Bush, South Korea's Roh Emphasize Unified Stance on North Korea
President Bush and South Korean President Roh Moo-hyun emphasized their unified stance on ridding the Korean Peninsula of nuclear weapons during a joint press conference after their summit discussions November 17


Posted Thursday, November 17, 2005

  
Bush, South Korea's Roh Emphasize Unified Stance on North Korea
President Bush and President Roh discuss strong U.S.-Korean alliance in Gyeongju, Republic of Korea, on 17 Nov.


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President Bush and South Korean President Roh Moo-hyun emphasized their unified stance on ridding the Korean Peninsula of nuclear weapons during a joint press conference after their summit discussions November 17.

Speaking in the historic city of Gyeongju in the Republic of Korea (ROK), Bush acknowledged the "complexities" of the U.S.-ROK relationship but emphasized: "the important thing is to work together to solve those complexities in a spirit of friendship."

"I know how important our relationship is to help promote stability in this part of the world," he added.

Bush is in South Korea for the Asia-Pacific Economic Cooperation (APEC) Leaders’ Meeting November 18-19.

Bush said he looked forward to continuing to work with Roh "to promote a foundation for peace and freedom, whether it be here on the peninsula, or around this globe." He thanked South Korea for its help in Afghanistan and Iraq and in aiding U.S. victims of Hurricane Katrina.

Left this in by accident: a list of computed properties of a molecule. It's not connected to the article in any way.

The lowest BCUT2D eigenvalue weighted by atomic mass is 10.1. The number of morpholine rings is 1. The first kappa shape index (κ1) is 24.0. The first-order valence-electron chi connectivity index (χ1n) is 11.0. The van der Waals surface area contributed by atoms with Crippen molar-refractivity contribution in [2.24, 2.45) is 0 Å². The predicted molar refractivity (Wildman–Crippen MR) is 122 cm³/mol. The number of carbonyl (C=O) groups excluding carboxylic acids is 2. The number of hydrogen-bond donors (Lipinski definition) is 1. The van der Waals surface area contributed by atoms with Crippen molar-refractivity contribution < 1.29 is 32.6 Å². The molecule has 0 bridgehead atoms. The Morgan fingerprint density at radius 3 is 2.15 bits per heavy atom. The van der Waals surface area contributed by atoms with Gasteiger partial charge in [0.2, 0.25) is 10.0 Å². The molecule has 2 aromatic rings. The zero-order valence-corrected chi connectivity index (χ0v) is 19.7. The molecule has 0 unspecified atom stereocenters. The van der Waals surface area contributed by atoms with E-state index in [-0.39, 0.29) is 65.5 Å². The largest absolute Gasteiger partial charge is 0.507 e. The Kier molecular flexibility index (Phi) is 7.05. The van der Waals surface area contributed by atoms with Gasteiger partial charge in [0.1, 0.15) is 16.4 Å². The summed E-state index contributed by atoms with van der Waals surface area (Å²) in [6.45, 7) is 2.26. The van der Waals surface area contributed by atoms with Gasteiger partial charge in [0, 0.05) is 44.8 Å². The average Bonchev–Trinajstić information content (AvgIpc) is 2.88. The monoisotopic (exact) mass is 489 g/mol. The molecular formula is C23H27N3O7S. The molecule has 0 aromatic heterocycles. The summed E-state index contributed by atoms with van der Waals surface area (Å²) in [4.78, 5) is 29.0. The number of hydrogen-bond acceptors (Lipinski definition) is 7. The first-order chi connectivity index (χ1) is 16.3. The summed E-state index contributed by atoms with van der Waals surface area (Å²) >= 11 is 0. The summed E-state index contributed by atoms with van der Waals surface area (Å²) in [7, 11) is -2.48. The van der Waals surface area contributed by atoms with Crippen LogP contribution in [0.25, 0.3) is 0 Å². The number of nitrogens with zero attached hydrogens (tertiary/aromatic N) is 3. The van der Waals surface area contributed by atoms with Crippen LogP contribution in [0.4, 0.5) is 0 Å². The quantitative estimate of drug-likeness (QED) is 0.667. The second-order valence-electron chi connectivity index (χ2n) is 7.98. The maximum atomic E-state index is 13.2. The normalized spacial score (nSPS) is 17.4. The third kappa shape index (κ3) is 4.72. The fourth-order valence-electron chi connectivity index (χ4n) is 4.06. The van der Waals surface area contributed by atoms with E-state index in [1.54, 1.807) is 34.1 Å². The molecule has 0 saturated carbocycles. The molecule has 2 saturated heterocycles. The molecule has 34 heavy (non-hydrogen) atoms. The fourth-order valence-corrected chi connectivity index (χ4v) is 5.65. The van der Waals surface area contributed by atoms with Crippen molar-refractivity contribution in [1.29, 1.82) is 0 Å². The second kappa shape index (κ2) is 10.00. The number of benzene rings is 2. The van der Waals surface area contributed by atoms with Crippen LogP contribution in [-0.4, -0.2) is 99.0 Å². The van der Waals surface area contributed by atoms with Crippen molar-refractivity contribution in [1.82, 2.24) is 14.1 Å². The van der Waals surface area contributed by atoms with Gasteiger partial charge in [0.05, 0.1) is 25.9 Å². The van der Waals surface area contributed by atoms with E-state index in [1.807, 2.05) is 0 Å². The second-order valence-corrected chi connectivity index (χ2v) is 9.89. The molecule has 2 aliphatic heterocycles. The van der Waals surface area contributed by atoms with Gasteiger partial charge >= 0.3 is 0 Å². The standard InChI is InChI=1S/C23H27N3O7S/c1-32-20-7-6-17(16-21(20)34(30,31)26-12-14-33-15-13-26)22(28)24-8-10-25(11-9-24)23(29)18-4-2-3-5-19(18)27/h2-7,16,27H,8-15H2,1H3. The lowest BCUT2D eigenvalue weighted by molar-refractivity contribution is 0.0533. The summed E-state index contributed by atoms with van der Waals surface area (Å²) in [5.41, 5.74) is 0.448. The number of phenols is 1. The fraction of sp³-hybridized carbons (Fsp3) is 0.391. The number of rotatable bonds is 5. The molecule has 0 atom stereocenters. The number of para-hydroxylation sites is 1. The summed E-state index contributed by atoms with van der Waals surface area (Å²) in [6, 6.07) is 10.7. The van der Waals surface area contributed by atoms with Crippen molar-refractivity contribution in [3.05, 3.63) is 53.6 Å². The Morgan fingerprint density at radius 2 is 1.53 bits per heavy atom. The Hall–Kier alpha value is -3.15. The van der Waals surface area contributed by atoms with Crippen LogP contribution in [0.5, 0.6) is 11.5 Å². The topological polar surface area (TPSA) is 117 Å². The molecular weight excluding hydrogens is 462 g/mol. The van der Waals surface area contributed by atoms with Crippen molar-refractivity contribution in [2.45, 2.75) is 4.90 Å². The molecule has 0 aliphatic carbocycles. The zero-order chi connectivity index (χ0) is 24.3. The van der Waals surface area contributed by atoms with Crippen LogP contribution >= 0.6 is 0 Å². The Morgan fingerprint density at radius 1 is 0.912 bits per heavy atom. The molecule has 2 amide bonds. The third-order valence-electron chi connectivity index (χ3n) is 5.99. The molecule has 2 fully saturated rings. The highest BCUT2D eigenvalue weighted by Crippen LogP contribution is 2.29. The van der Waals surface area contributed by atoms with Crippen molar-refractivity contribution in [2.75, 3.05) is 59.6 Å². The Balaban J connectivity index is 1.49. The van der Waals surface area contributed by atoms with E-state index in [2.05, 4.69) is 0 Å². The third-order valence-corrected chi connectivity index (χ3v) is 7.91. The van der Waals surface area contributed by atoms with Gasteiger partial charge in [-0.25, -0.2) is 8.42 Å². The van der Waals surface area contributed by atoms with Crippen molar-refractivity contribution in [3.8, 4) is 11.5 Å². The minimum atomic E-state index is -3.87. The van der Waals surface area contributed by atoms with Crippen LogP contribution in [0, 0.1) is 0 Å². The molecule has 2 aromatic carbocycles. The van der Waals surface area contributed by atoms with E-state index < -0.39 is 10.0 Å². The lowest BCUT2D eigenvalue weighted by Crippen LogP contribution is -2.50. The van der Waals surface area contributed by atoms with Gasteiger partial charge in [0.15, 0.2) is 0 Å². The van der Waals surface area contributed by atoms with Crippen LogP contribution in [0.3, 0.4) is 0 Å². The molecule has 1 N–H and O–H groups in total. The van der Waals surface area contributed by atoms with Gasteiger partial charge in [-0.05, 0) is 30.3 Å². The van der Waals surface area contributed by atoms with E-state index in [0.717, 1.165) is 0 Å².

Bush said he and Roh also discussed the importance of free and fair trade. He added that he hopes the participants at the APEC Leaders’ Meeting "will join together in promoting a successful Doha Round at the WTO."

The Doha round of World Trade Organization (WTO) trade talks, formally known as the Doha Development Agenda, is aimed at enhancing market access for agricultural products and expanding opportunities for manufactured goods and services.

Free and fair trade will benefit not only developed economies but developing nations as well, Bush said, noting that the World Bank has estimated that "hundreds of millions of people will be lifted out of poverty if this round goes forward."

Roh reported that his discussions with Bush regarding the North Korean nuclear issue have been lengthy, but without disagreement on the core issue: "I must say that we do not have any differing opinions on this. We are basically looking to resolve this North Korean nuclear issue, and we are exploring for ways that we can resolve this issue. We have no disagreement at all that this issue must be resolved."

The problem of North Korea's nuclear weapons programs, Roh said, should be resolved peacefully within the framework of the Six-Party Talks that include North and South Korea, Japan, China, Russia and the United States.

"[D]efinitely it is a difficult task to accomplish," Roh acknowledged, but added, "[I]n our process of engaging in dialogue with North Korea, I think that we have a most strategic and solid foundation of dialogue that we have ever had."

Regarding the U.S.-ROK security alliance, Roh said it is "strong and that it is developing into a comprehensive, dynamic and mutually beneficial alliance." He and Bush, Roh said, "agreed that the Korea-U.S. alliance will continue to contribute to peace and stability in the region."


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